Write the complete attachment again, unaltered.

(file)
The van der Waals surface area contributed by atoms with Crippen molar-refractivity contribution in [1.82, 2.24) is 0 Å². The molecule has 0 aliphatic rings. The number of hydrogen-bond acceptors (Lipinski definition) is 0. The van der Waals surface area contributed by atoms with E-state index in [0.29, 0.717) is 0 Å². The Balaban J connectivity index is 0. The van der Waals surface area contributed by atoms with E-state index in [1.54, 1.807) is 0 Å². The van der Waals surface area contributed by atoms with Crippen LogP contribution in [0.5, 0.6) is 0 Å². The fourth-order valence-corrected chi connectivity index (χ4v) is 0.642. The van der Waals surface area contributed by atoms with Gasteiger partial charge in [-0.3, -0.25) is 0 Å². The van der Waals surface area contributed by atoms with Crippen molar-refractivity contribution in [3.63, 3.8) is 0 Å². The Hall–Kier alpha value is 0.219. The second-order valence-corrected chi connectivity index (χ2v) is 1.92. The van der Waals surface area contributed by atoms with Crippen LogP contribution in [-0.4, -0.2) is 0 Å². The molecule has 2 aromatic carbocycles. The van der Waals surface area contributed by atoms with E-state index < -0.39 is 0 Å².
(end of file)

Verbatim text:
The van der Waals surface area contributed by atoms with Crippen molar-refractivity contribution in [1.82, 2.24) is 0 Å². The molecule has 0 aliphatic rings. The number of hydrogen-bond acceptors (Lipinski definition) is 0. The van der Waals surface area contributed by atoms with E-state index in [0.29, 0.717) is 0 Å². The Balaban J connectivity index is 0. The van der Waals surface area contributed by atoms with E-state index in [1.54, 1.807) is 0 Å². The van der Waals surface area contributed by atoms with Crippen LogP contribution in [0.5, 0.6) is 0 Å². The fourth-order valence-corrected chi connectivity index (χ4v) is 0.642. The van der Waals surface area contributed by atoms with Gasteiger partial charge in [-0.3, -0.25) is 0 Å². The van der Waals surface area contributed by atoms with Crippen molar-refractivity contribution in [3.63, 3.8) is 0 Å². The Hall–Kier alpha value is 0.219. The second-order valence-corrected chi connectivity index (χ2v) is 1.92. The van der Waals surface area contributed by atoms with Crippen LogP contribution in [-0.4, -0.2) is 0 Å². The molecule has 2 aromatic carbocycles. The van der Waals surface area contributed by atoms with E-state index < -0.39 is 0 Å².